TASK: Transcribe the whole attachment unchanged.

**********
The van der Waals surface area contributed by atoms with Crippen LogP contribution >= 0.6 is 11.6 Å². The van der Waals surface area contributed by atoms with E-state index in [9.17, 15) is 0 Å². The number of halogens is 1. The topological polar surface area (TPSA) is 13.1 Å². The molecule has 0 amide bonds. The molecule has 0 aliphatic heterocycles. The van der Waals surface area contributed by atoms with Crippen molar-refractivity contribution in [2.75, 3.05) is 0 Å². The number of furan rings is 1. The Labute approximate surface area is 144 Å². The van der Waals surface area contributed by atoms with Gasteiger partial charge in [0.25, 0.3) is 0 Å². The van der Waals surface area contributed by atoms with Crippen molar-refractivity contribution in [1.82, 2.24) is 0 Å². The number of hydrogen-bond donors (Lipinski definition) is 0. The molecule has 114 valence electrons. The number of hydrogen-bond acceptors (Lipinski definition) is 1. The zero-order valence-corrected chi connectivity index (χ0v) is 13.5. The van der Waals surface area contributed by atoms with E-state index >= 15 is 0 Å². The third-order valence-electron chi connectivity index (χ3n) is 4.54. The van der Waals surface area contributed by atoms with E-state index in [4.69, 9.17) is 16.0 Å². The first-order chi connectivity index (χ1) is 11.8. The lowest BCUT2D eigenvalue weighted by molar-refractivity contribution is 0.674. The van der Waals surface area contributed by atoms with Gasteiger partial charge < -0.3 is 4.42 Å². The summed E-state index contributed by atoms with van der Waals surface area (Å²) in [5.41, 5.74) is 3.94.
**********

The van der Waals surface area contributed by atoms with Crippen LogP contribution >= 0.6 is 11.6 Å². The van der Waals surface area contributed by atoms with E-state index in [9.17, 15) is 0 Å². The number of halogens is 1. The topological polar surface area (TPSA) is 13.1 Å². The molecule has 0 amide bonds. The molecule has 0 aliphatic heterocycles. The van der Waals surface area contributed by atoms with Crippen molar-refractivity contribution in [2.75, 3.05) is 0 Å². The number of furan rings is 1. The Labute approximate surface area is 144 Å². The van der Waals surface area contributed by atoms with Gasteiger partial charge in [0.25, 0.3) is 0 Å². The van der Waals surface area contributed by atoms with Crippen molar-refractivity contribution in [1.82, 2.24) is 0 Å². The number of hydrogen-bond donors (Lipinski definition) is 0. The molecule has 114 valence electrons. The number of hydrogen-bond acceptors (Lipinski definition) is 1. The zero-order valence-corrected chi connectivity index (χ0v) is 13.5. The van der Waals surface area contributed by atoms with E-state index >= 15 is 0 Å². The third-order valence-electron chi connectivity index (χ3n) is 4.54. The van der Waals surface area contributed by atoms with E-state index in [4.69, 9.17) is 16.0 Å². The first-order chi connectivity index (χ1) is 11.8. The lowest BCUT2D eigenvalue weighted by molar-refractivity contribution is 0.674. The van der Waals surface area contributed by atoms with Gasteiger partial charge < -0.3 is 4.42 Å². The summed E-state index contributed by atoms with van der Waals surface area (Å²) in [5.41, 5.74) is 3.94.